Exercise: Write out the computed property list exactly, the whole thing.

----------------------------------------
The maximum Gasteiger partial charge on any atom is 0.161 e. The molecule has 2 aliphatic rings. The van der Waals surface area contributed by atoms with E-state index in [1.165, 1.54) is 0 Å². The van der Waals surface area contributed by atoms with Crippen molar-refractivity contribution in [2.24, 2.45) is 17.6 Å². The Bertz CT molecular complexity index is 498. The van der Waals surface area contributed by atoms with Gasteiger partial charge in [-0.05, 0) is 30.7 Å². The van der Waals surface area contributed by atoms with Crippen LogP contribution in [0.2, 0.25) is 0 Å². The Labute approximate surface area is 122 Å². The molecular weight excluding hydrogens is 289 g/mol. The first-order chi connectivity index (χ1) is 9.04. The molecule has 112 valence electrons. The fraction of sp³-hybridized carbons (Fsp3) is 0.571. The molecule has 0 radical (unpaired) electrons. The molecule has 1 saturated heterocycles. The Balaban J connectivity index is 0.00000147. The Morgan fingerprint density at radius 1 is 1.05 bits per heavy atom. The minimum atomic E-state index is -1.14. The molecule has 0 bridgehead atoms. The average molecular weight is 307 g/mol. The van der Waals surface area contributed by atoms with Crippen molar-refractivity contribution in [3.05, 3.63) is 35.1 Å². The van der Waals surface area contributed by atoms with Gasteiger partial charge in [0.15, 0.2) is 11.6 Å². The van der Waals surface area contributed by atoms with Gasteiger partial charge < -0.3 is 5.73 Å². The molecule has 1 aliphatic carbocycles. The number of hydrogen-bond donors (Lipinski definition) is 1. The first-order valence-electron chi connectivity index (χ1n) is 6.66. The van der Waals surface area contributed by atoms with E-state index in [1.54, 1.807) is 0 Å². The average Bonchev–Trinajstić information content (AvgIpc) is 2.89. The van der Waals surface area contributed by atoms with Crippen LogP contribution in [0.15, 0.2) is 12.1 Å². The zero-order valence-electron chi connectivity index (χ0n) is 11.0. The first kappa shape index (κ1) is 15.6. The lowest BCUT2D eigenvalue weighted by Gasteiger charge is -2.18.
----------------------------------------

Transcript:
The maximum Gasteiger partial charge on any atom is 0.161 e. The molecule has 2 aliphatic rings. The van der Waals surface area contributed by atoms with E-state index in [1.165, 1.54) is 0 Å². The van der Waals surface area contributed by atoms with Crippen molar-refractivity contribution in [2.24, 2.45) is 17.6 Å². The Bertz CT molecular complexity index is 498. The van der Waals surface area contributed by atoms with Gasteiger partial charge in [-0.05, 0) is 30.7 Å². The van der Waals surface area contributed by atoms with Crippen LogP contribution in [0.2, 0.25) is 0 Å². The Labute approximate surface area is 122 Å². The molecular weight excluding hydrogens is 289 g/mol. The first-order chi connectivity index (χ1) is 9.04. The molecule has 112 valence electrons. The fraction of sp³-hybridized carbons (Fsp3) is 0.571. The molecule has 0 radical (unpaired) electrons. The molecule has 1 saturated heterocycles. The Balaban J connectivity index is 0.00000147. The Morgan fingerprint density at radius 1 is 1.05 bits per heavy atom. The minimum atomic E-state index is -1.14. The molecule has 0 bridgehead atoms. The average molecular weight is 307 g/mol. The van der Waals surface area contributed by atoms with Crippen molar-refractivity contribution in [3.05, 3.63) is 35.1 Å². The van der Waals surface area contributed by atoms with Gasteiger partial charge in [0.15, 0.2) is 11.6 Å². The van der Waals surface area contributed by atoms with Gasteiger partial charge < -0.3 is 5.73 Å². The molecule has 1 aliphatic carbocycles. The number of hydrogen-bond donors (Lipinski definition) is 1. The first-order valence-electron chi connectivity index (χ1n) is 6.66. The van der Waals surface area contributed by atoms with E-state index in [1.54, 1.807) is 0 Å². The average Bonchev–Trinajstić information content (AvgIpc) is 2.89. The van der Waals surface area contributed by atoms with Crippen LogP contribution in [0.15, 0.2) is 12.1 Å². The zero-order valence-electron chi connectivity index (χ0n) is 11.0. The first kappa shape index (κ1) is 15.6. The lowest BCUT2D eigenvalue weighted by Gasteiger charge is -2.18.